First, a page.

Q: How has your background as a nurse prepared you for life as a traveler?

Mike: I was actually a backpacker long before I was a nurse. Nursing was my second career (I stopped travelling full time for a few years to go back to university and get my second degree in it, sticking to short snap years over the summer months in between studying).

Through my career I continued to travel but specialised predominantly in emergency nursing and travel medicine, both of which have given me handy skills to look after myself (and sometimes others) on the road. Over the years I have gained specific knowledge in tropical medicine, mountain first aid and other specialties as well that have all come in useful when I've been crashing through a jungle or hiking up a mountain somewhere.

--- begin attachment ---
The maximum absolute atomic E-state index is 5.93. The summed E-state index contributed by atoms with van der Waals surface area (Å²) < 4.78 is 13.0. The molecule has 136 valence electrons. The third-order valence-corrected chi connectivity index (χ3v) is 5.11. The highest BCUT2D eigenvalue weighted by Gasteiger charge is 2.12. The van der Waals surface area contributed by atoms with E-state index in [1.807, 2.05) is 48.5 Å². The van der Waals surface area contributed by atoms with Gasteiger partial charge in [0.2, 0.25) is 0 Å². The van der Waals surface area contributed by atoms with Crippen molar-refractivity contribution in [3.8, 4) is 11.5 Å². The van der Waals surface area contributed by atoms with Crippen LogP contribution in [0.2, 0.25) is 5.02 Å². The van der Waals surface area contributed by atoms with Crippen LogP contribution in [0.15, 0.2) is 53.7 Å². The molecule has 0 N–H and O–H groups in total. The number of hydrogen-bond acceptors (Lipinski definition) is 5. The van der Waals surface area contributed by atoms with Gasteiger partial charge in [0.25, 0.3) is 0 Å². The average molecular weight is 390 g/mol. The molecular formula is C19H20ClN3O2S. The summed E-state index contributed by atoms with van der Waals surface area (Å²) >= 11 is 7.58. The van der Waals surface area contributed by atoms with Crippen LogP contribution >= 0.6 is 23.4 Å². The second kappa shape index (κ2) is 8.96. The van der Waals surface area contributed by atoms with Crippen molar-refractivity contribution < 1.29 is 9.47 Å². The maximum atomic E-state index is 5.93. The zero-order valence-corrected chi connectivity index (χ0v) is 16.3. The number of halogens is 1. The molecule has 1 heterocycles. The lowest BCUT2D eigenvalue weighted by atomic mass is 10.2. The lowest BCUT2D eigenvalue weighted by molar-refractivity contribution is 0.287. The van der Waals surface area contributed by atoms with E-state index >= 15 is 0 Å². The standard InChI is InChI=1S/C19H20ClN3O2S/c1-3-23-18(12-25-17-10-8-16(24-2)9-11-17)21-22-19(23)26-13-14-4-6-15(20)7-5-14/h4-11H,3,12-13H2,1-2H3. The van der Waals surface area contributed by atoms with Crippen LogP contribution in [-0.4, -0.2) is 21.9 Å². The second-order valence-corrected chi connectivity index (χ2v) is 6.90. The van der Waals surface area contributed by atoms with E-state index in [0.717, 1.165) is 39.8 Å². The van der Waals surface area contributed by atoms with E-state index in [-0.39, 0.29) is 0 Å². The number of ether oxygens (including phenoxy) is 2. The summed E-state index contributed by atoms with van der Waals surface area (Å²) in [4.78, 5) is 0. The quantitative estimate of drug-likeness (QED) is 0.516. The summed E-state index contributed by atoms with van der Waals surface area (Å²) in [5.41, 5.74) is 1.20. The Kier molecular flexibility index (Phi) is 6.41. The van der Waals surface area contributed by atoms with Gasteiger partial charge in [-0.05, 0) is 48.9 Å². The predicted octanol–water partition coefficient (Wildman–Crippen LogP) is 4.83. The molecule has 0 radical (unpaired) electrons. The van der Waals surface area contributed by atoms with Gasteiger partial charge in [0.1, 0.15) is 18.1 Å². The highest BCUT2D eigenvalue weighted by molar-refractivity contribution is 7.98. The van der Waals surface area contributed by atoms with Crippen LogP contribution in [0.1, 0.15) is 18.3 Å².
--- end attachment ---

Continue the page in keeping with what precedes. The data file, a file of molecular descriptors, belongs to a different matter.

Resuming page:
*  *  *  *

If you're preparing for a trip throughout Southeast Asia, Mike recommends you follow a few simple rules of thumb to stay healthy all throughout.

Before you travel:

> Go and see a travel nurse or doctor at least 6 - 8 weeks before you travel.

> Make sure all your routine vaccinations are up to date and you get any further jabs that are recommended.

> Do your research and take any necessary preventative precautions if the areas you are travelling to have malaria, dengue or any other prevalent disease present.

> Prepare a good first aid kit.

When you are there:

> Research the locations of any pharmacies, clinics or hospitals in the areas you are travelling to just in case you need them.

> Give yourself time to acclimatise.

> Be sun aware, cover up, wear sunscreen and stay hydrated.

> Remember to apply any insect repellent and bite prevention method.

> Keep up with your hand hygiene before meals and after any ablutions.

> Don't be afraid of the street food but use common sense about cleanliness and food prep, look